Sleeping on the couch with friends, in a tent, or staying longer with your parents. Homeless students need to get creative now because they can’t find a room. To draw attention to their problems and come up with solutions, the Student Housing Crisis Committee organized a sleepover party in Eindhoven on Wednesday evening.
“I’ve been sleeping in a tent with Adele for two months now,” says Noam. She comes from the United States and studies at the Design Academy in Eindhoven. In her first year of study she lived in rooms with Adèle of France. They could only stay there for one year, so they had to look for another place to live. that do not work. Adele and Noam are certainly not alone in this.
“Some foreign students are simply homeless.”
The examination room at LAB-1 this evening is slowly filling up with students who are either looking for accommodation themselves or know people who are having a hard time finding a room. Some carry a pillow under their arms and a sleeping bag on their shoulders. The text appears on the large movie screen dreamA night we dream about together.
“Some foreign students are simply homeless,” says Veronique van Dyck. “The housing shortage is great for everyone, but for students who don’t know their way around Eindhoven, it’s especially hard to find something. In fact, the municipality or the university has to arrange something,” Veronique says.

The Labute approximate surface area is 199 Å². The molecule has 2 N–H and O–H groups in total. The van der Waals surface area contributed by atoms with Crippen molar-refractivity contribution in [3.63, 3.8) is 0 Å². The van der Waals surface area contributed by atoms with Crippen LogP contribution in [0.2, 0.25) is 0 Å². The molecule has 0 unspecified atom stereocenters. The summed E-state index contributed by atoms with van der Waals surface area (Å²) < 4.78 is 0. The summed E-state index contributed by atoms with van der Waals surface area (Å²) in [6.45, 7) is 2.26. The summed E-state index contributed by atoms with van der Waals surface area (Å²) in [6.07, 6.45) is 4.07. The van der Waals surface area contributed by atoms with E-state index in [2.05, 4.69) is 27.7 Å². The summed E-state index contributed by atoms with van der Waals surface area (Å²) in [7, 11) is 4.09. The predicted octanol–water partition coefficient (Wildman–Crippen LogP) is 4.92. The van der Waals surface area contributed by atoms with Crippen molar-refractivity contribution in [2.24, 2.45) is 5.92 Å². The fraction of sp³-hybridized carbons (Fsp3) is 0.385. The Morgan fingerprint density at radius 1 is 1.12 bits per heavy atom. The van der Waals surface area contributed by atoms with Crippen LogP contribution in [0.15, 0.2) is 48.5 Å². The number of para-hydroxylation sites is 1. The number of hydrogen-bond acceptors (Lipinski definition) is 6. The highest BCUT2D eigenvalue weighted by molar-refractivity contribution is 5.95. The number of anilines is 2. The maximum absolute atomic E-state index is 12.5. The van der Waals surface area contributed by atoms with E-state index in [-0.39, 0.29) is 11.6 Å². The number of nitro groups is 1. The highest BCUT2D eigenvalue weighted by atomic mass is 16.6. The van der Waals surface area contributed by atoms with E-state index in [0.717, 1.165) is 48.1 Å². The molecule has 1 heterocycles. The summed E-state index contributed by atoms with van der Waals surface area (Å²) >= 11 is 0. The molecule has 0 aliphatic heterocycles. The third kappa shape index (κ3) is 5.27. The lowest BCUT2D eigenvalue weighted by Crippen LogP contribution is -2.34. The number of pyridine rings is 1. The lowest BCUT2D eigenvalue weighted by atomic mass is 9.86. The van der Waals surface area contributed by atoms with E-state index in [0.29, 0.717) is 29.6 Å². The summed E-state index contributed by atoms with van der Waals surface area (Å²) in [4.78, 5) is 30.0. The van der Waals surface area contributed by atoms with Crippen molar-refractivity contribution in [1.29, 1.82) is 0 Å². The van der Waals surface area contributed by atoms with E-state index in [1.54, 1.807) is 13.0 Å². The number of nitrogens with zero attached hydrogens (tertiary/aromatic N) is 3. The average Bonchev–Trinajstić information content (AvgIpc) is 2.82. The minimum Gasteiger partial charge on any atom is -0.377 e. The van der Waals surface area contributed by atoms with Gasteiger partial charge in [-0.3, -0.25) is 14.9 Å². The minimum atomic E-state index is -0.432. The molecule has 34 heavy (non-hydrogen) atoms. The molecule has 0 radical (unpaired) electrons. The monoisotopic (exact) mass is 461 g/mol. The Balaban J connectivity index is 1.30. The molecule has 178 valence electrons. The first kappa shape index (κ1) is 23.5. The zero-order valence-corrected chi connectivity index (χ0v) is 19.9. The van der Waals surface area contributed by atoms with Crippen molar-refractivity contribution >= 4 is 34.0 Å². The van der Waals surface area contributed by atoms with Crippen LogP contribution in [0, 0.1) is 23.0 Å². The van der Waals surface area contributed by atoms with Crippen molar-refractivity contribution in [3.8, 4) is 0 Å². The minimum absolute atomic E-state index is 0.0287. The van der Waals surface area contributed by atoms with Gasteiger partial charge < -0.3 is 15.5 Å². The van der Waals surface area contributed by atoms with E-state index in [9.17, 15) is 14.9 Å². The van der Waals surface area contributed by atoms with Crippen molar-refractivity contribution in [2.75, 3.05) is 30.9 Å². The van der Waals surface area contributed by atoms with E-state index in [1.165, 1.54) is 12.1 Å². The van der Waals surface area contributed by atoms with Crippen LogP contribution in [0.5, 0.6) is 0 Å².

“It’s ridiculous for two people to live in a five-bedroom house.”
Housing Alderman Micky Verheis van Eindhoven also attended the slumber party. Not to stay the night, but to hear the solutions creative students come up with. “Housing is a problem for all groups, not just students. There are very few homes,” Verhes says. “There are also many students from abroad who don’t come to Eindhoven because of the housing shortage and that’s something we don’t want. More houses are being built, but it all takes a long time.”
Student Anwyn Howard from Australia thinks there is enough space in the city, but it is not being used properly. “Eindhoven is not well prepared for international students. The houses there are for corporate employees and not for students. Moreover, there are many empty buildings that are perfectly suited for student housing,” says Unwin. “It’s also ridiculous for two people to live in a five-bedroom house. That’s a waste of space.”
After all the ideas are exchanged, sleeping bags are thrown in the cinema and the students hope to start dreaming of a future with enough living space for everyone. Unfortunately, this will remain a dream for now.
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